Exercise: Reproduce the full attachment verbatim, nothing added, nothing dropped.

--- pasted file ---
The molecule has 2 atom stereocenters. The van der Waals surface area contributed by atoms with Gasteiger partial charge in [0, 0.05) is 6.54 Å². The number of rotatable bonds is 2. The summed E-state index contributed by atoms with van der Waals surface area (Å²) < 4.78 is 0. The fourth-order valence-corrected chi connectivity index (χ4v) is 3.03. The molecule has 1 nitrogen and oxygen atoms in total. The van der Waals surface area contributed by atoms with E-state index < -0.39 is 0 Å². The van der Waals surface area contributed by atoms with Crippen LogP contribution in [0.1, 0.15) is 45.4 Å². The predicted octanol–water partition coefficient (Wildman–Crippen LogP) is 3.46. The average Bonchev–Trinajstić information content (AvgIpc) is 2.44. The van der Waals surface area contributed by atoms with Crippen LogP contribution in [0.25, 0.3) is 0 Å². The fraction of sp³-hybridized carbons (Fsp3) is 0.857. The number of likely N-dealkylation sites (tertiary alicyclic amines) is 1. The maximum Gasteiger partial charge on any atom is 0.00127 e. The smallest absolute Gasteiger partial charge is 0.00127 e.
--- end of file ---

The molecule has 2 atom stereocenters. The van der Waals surface area contributed by atoms with Gasteiger partial charge in [0, 0.05) is 6.54 Å². The number of rotatable bonds is 2. The summed E-state index contributed by atoms with van der Waals surface area (Å²) < 4.78 is 0. The fourth-order valence-corrected chi connectivity index (χ4v) is 3.03. The molecule has 1 nitrogen and oxygen atoms in total. The van der Waals surface area contributed by atoms with E-state index < -0.39 is 0 Å². The van der Waals surface area contributed by atoms with Crippen LogP contribution in [0.1, 0.15) is 45.4 Å². The predicted octanol–water partition coefficient (Wildman–Crippen LogP) is 3.46. The average Bonchev–Trinajstić information content (AvgIpc) is 2.44. The van der Waals surface area contributed by atoms with Crippen LogP contribution in [0.25, 0.3) is 0 Å². The fraction of sp³-hybridized carbons (Fsp3) is 0.857. The number of likely N-dealkylation sites (tertiary alicyclic amines) is 1. The maximum Gasteiger partial charge on any atom is 0.00127 e. The smallest absolute Gasteiger partial charge is 0.00127 e.